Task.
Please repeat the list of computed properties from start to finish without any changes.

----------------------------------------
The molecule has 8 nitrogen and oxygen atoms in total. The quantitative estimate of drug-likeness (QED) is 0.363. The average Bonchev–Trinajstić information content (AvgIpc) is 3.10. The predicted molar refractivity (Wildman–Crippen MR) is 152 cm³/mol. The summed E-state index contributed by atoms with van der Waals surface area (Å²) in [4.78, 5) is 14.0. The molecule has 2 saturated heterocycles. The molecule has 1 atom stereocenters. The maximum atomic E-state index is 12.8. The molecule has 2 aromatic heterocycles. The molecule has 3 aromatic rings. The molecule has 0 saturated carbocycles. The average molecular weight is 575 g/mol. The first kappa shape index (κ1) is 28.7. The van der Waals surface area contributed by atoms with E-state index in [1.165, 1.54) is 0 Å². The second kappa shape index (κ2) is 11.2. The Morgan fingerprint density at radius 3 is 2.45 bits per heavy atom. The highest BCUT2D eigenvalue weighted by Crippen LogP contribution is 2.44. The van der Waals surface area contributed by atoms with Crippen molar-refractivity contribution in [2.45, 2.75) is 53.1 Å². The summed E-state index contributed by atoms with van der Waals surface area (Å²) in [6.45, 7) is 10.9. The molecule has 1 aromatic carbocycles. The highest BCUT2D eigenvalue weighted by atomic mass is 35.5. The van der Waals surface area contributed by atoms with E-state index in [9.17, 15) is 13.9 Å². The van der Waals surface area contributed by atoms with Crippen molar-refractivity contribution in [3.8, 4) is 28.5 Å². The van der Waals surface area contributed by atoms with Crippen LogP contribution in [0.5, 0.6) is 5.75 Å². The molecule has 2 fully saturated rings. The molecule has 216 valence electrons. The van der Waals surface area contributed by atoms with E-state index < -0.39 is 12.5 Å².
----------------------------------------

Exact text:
The molecule has 8 nitrogen and oxygen atoms in total. The quantitative estimate of drug-likeness (QED) is 0.363. The average Bonchev–Trinajstić information content (AvgIpc) is 3.10. The predicted molar refractivity (Wildman–Crippen MR) is 152 cm³/mol. The summed E-state index contributed by atoms with van der Waals surface area (Å²) in [4.78, 5) is 14.0. The molecule has 2 saturated heterocycles. The molecule has 1 atom stereocenters. The maximum atomic E-state index is 12.8. The molecule has 2 aromatic heterocycles. The molecule has 3 aromatic rings. The molecule has 0 saturated carbocycles. The average molecular weight is 575 g/mol. The first kappa shape index (κ1) is 28.7. The van der Waals surface area contributed by atoms with E-state index in [1.165, 1.54) is 0 Å². The second kappa shape index (κ2) is 11.2. The Morgan fingerprint density at radius 3 is 2.45 bits per heavy atom. The highest BCUT2D eigenvalue weighted by Crippen LogP contribution is 2.44. The van der Waals surface area contributed by atoms with Crippen molar-refractivity contribution in [2.45, 2.75) is 53.1 Å². The summed E-state index contributed by atoms with van der Waals surface area (Å²) in [6.45, 7) is 10.9. The molecule has 1 aromatic carbocycles. The highest BCUT2D eigenvalue weighted by atomic mass is 35.5. The van der Waals surface area contributed by atoms with E-state index in [9.17, 15) is 13.9 Å². The van der Waals surface area contributed by atoms with Crippen molar-refractivity contribution in [3.8, 4) is 28.5 Å². The van der Waals surface area contributed by atoms with Crippen LogP contribution in [0.5, 0.6) is 5.75 Å². The molecule has 2 fully saturated rings. The molecule has 216 valence electrons. The van der Waals surface area contributed by atoms with E-state index < -0.39 is 12.5 Å².